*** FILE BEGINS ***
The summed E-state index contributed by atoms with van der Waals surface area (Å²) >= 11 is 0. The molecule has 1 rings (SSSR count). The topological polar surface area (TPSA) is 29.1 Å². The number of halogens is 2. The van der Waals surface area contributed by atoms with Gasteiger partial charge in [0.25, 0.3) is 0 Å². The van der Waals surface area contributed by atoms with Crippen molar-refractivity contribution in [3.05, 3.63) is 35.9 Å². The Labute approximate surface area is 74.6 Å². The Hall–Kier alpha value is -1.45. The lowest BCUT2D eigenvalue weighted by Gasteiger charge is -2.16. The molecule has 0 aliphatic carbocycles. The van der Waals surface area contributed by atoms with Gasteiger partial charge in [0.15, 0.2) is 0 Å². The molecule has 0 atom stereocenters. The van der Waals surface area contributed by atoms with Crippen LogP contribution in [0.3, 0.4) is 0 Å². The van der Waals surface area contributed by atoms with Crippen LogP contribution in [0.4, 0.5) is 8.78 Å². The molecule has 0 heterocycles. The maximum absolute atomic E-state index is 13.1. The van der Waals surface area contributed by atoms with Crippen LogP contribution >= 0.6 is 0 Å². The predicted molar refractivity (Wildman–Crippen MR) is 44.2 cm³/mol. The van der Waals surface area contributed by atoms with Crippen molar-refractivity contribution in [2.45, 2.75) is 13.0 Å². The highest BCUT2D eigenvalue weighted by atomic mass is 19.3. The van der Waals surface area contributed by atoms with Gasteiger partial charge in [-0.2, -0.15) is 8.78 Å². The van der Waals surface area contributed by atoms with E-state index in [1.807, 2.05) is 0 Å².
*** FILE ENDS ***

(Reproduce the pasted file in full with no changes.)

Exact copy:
The summed E-state index contributed by atoms with van der Waals surface area (Å²) >= 11 is 0. The molecule has 1 rings (SSSR count). The topological polar surface area (TPSA) is 29.1 Å². The number of halogens is 2. The van der Waals surface area contributed by atoms with Gasteiger partial charge in [0.25, 0.3) is 0 Å². The van der Waals surface area contributed by atoms with Crippen molar-refractivity contribution in [3.05, 3.63) is 35.9 Å². The Labute approximate surface area is 74.6 Å². The Hall–Kier alpha value is -1.45. The lowest BCUT2D eigenvalue weighted by Gasteiger charge is -2.16. The molecule has 0 aliphatic carbocycles. The van der Waals surface area contributed by atoms with Gasteiger partial charge in [0.15, 0.2) is 0 Å². The molecule has 0 atom stereocenters. The van der Waals surface area contributed by atoms with Crippen LogP contribution in [0.3, 0.4) is 0 Å². The van der Waals surface area contributed by atoms with Crippen LogP contribution in [0.4, 0.5) is 8.78 Å². The molecule has 0 heterocycles. The maximum absolute atomic E-state index is 13.1. The van der Waals surface area contributed by atoms with Crippen LogP contribution >= 0.6 is 0 Å². The predicted molar refractivity (Wildman–Crippen MR) is 44.2 cm³/mol. The van der Waals surface area contributed by atoms with Crippen molar-refractivity contribution in [2.45, 2.75) is 13.0 Å². The highest BCUT2D eigenvalue weighted by atomic mass is 19.3. The van der Waals surface area contributed by atoms with Gasteiger partial charge in [-0.2, -0.15) is 8.78 Å². The van der Waals surface area contributed by atoms with E-state index in [1.807, 2.05) is 0 Å².